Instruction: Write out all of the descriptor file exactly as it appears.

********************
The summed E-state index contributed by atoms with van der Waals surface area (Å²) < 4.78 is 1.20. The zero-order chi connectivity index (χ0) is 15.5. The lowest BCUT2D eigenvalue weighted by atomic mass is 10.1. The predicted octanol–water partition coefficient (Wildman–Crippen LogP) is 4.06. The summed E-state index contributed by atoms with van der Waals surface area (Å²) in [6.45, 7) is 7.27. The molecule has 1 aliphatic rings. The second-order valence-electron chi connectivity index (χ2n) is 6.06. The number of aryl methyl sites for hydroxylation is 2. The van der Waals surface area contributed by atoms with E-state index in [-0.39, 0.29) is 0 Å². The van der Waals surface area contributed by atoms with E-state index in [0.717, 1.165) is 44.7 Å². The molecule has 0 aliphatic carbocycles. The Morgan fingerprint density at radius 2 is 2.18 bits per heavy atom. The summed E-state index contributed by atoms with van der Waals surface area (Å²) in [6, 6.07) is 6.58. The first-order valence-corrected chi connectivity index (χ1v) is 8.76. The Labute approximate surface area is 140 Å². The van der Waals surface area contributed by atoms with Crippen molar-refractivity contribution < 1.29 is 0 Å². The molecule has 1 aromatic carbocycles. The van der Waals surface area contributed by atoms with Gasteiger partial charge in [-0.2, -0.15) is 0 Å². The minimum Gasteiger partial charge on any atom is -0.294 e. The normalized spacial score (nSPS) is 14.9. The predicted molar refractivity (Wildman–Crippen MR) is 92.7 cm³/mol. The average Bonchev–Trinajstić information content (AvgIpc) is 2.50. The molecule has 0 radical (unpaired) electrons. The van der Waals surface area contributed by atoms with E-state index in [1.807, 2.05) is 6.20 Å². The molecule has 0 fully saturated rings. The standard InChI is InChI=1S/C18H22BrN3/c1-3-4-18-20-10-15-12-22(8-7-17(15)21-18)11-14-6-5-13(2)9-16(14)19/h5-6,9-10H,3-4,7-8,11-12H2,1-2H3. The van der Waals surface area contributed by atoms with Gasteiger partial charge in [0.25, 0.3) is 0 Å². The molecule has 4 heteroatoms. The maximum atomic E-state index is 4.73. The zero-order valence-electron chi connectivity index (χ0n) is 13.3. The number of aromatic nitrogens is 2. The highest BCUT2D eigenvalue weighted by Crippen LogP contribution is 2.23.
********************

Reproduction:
The summed E-state index contributed by atoms with van der Waals surface area (Å²) < 4.78 is 1.20. The zero-order chi connectivity index (χ0) is 15.5. The lowest BCUT2D eigenvalue weighted by atomic mass is 10.1. The predicted octanol–water partition coefficient (Wildman–Crippen LogP) is 4.06. The summed E-state index contributed by atoms with van der Waals surface area (Å²) in [6.45, 7) is 7.27. The molecule has 1 aliphatic rings. The second-order valence-electron chi connectivity index (χ2n) is 6.06. The number of aryl methyl sites for hydroxylation is 2. The van der Waals surface area contributed by atoms with E-state index in [-0.39, 0.29) is 0 Å². The van der Waals surface area contributed by atoms with E-state index in [0.717, 1.165) is 44.7 Å². The molecule has 0 aliphatic carbocycles. The Morgan fingerprint density at radius 2 is 2.18 bits per heavy atom. The summed E-state index contributed by atoms with van der Waals surface area (Å²) in [6, 6.07) is 6.58. The first-order valence-corrected chi connectivity index (χ1v) is 8.76. The Labute approximate surface area is 140 Å². The van der Waals surface area contributed by atoms with Crippen molar-refractivity contribution < 1.29 is 0 Å². The molecule has 1 aromatic carbocycles. The van der Waals surface area contributed by atoms with Gasteiger partial charge in [-0.2, -0.15) is 0 Å². The minimum Gasteiger partial charge on any atom is -0.294 e. The normalized spacial score (nSPS) is 14.9. The predicted molar refractivity (Wildman–Crippen MR) is 92.7 cm³/mol. The average Bonchev–Trinajstić information content (AvgIpc) is 2.50. The molecule has 0 radical (unpaired) electrons. The van der Waals surface area contributed by atoms with E-state index in [1.807, 2.05) is 6.20 Å². The molecule has 0 fully saturated rings. The standard InChI is InChI=1S/C18H22BrN3/c1-3-4-18-20-10-15-12-22(8-7-17(15)21-18)11-14-6-5-13(2)9-16(14)19/h5-6,9-10H,3-4,7-8,11-12H2,1-2H3. The van der Waals surface area contributed by atoms with Gasteiger partial charge in [0.25, 0.3) is 0 Å². The molecule has 4 heteroatoms. The maximum atomic E-state index is 4.73. The zero-order valence-electron chi connectivity index (χ0n) is 13.3. The number of aromatic nitrogens is 2. The highest BCUT2D eigenvalue weighted by Crippen LogP contribution is 2.23.